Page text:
2012 Global Conference Review
But for the awesome skill and untiring work of two simultaneous translators, the just-past 28th conference of the International Union for Land Value Taxation and Free Trade would not have been the success it was. All sessions were completely comprehensible — Spanish presentations were audible in English, and English ones were accessible in Spanish; we needed only to put on our earphones as called for. The two translators were just fantastic, ably swapping off their responsibilities every twenty minutes for the duration, every day. Almost all the sessions, as recorded in video and audio, may soon be available online at www.asap.org.ar, and powerpoint or text versions are there now. Check this page for updates.
Thanks to Hector Sandler for making this conference possible by introducing three organizations based in the City of Buenos Aires as joint host with The IU and arranging for the Faculty of Law, Buenos Aires University, kindly providing the conference venue. The IU itself was able to enjoy a passive role this time because the Argentine Association of Budget and Public Financial Administration (ASAP) and the Institute of Economic Training (ICE) were co-sponsors. ASAP is the Argentine affiliate of the International Association of Public Budgeting (ASIP), which also collaborated in the conference’s planning.
The May 15 to 18 conference theme was “Housing, Land and Social Inclusion: A Taxation System to Achieve it.” Some 91 people were registered for the three-day-long sessions held at the University of Buenos Aires School of Law. Thirteen attendees were non-Latin-Americans and well known to the International Union membership. They were Peter Meakin (South Africa), Fred Harrison (UK), Dave and Heather Wetzel (UK), Roger Sandilands (UK), Frank Peddle and his son Liam (Canada), Jacob Schwartz-Lucas (US), Jesper Raundall Christensen (Denmark) and yours truly, Bill Batt (US). Three others are dual citizens: Wendy Rockwell, an American in Costa Rica, Quizia Gonzales, Honduran in New York, and IU President Fernando Skornik-Gerstein, Argentine, but now in Madrid.
Challenges in China
The subject matter of the conference was wide-ranging. There were three presentations on contemporary challenges in China. Roger Sandilands, an economist at University of Strathclyde, presented a paper on “Housing Policies and Urban Land Values in China: Lessons from Latin America and Singapore.” A later session allowed Fernando and Dave Wetzel to exchange their differing opinions on China’s future, both based on their personal observations. Dave is far less optimistic, due to Fernando’s interpretation of Chinese law as against Dave’s appreciation of how leasing land for new developments fails to collect the economic rent on ALL sites and fails to capture future land value increases during the period of the lease. For example, when one new metro/subway/underground railway was built in a locality, no plans were made to capture the land gains when the 70 year lease was originally negotiated or auctioned.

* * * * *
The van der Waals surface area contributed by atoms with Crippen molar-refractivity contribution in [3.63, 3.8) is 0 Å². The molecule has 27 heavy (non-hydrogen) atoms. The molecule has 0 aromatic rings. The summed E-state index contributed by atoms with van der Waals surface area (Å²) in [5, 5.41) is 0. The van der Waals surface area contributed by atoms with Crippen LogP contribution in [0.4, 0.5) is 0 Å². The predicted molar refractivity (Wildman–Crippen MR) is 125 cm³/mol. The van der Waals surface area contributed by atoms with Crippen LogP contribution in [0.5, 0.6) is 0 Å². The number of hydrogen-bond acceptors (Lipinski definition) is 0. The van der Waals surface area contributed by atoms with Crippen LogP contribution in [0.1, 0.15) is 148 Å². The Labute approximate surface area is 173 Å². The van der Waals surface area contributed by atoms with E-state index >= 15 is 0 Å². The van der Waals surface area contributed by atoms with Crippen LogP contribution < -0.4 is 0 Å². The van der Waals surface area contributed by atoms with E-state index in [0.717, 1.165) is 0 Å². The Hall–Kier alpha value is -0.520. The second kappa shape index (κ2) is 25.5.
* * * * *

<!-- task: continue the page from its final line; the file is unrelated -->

Fred Harrison’s first paper explored the looming prospect of world conflict, based on the specter of increased debt, depression, and growing contradictions of capitalism. His thesis will be spelled out more fully in his next book.
Materials sent prior to our arrival made clear that Argentina once had a very strong Georgist movement, and in fact was able to enact a land value tax for a short time. It failed to take hold, however, due to changes in government administrations and lack of popular understanding, proving that essential to a policy’s success is education and support of the public. Guillermo Andreau, by early training an agricultural engineer but whose current focus is the right of access to land spoke about the deprivations resulting from that denial. His explanation for the corruption of economic, moral, and policy sciences in Argentine nation’s history echoed much of what we know from Mason Gaffney’s account.
Conference was a tribute to Hector Sandler
Credit should go especially to Dr./ Professor Hector Sandler, Argentina’s venerable and charismatic Georgist, who was responsible for arranging the program, chairing many of the panels, and bringing our philosophy to his countrymen. Now well into his 80s, he was nonetheless always unfailingly clear and persuasive. His younger brother Guillermo, his son Ernesto, and granddaughters, Georgists all, were recruited for presentations in what was at times a family affair. This conference was thus very much a tribute to Hector, who was fully deserving of this commendation.